Wednesday November 4, 2009 | 9 comments
When paired well, tea and chocolate can be a heavenly experience. The warmth of the tea melts the chocolate. They mingle in your mouth, creating a silky, flavorful combination. However, if paired badly, the combination can create a sour, mushy goo that is hard to swallow.
In my quest to find the perfect pairing, I tasted twenty-five different teas and paired them with twenty different chocolates. I tried dark, milk, and white chocolate plus a few other flavored chocolates that I thought might go well with each particular tea. Through my experimentation, I found five combinations that I thought were outstanding and five guidelines that can help anyone create a successful combination.
1. Pick combinations that won’t overpower each other.
A strong black tea or dark chocolate can be overpowering, while the complexities of a delicate white tea or light milk chocolate can get lost. The general rule is black and Darjeeling teas pair best with dark chocolate or dark milk chocolate. Green, oolong, white, and herbal teas pair best with a light milk chocolate or white chocolate. An exceptional combination that follows this rule is Sacher Blend Scented Darjeeling with a Dagoba Mint Bar. The fresh mint blends well with the soft Darjeeling and the bar is only 59% dark chocolate, so the flavor of the tea still shines through the chocolate.
2. Choose complementary flavors.
Pair flavors that complement each other rather than match each other. A lavender tea paired with a lavender chocolate tends to cancel out the lavender flavor. It is best to pick teas and chocolates that enhance the flavor. Genmai Cha tea, for example, is a sweet, nutty green tea with puffed rice and popped corn. If it is combined with Domori LatteSal, a milk chocolate bar that is flavored with sea salt, it turns into a sophisticated version of eating popcorn and goobers at the movie theater.
3. Consider the flavor profile.
The flavor of a specific tea and a specific chocolate (particularly a single-origin chocolate) is defined by what kind of plant or bean is used, where it is grown, when and how the leaves or beans are dried, and what kind of ingredients are added. For instance, Lapsang Souchong is a strong, black tea that is smoked over pine needles. Pralus Papouasie Bar is a dark chocolate bar made from beans from Papua New Guinea, which usually tend to be dark, strong, and fruity. When combined together, the mixture tastes rich, strong, and smokey, with a tiny hint of red berries.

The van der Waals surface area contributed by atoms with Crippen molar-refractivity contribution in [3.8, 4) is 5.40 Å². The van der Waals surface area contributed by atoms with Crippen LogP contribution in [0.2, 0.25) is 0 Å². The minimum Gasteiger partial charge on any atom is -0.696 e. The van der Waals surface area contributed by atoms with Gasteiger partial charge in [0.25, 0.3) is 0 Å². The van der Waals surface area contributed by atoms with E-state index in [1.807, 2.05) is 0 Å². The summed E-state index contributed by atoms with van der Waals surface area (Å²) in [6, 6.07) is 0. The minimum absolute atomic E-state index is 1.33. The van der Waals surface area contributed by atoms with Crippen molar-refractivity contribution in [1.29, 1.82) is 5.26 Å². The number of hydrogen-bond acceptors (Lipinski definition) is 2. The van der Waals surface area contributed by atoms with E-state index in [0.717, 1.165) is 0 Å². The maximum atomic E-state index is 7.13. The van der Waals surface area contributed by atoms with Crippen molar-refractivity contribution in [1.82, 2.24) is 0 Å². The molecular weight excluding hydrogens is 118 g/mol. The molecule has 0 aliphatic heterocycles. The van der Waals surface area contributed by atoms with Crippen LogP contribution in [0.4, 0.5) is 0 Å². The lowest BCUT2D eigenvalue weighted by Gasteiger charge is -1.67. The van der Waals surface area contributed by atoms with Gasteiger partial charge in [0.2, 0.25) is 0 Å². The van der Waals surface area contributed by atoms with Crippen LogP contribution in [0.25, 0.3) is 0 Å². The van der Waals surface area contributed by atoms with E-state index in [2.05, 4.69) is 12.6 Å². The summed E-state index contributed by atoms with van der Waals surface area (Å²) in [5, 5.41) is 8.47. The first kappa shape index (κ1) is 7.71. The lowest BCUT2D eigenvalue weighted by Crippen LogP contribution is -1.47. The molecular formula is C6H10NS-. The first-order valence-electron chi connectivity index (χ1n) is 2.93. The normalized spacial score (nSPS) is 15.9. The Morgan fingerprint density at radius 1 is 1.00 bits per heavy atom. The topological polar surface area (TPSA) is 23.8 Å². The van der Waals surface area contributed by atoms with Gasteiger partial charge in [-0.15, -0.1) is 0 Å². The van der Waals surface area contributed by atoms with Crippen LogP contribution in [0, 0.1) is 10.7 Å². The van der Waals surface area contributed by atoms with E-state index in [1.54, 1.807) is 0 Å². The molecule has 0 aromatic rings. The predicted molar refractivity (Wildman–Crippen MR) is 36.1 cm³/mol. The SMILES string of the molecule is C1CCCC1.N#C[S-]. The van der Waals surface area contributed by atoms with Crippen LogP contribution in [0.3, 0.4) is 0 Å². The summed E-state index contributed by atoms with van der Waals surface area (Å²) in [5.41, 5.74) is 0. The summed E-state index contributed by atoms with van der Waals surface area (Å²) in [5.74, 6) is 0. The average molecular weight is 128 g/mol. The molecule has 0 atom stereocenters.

4. Be open minded.
Leave all preconceived ideas of what kind of tea and what kind of chocolate you prefer behind. Once the tea and chocolate are paired together, a new flavor is created. For example, I am not a fan of white chocolate, but I found that it pairs extremely well with most teas. It is a lot like adding cream and sugar. It also boosts the flavor of a flowery or fruity herbal tea. A great combination that illustrates this point is combining fragrant Organic Jasmine Pearls with Amedei Cioccolato al Latte Bianco, which is an exceptionally creamy white chocolate bar that enhances the sweet, floral notes of the tea.
5. Read the packaging.
You don’t have to be a tea or chocolate expert to make good flavor combinations because labels on most teas and chocolates will describe the dominate flavors. Chuao Firecracker Bar is a dark chocolate bar that is flavored with spicy, smoky, chipotle chilies and textured with popping candy. It pairs well with the earthy Antique Pu-er.
Anyone can successfully pair tea and chocolate with a little thought and experimentation. It is fun to create unique flavor combinations that can lead to an elegant afternoon indulgence or a simple dessert.
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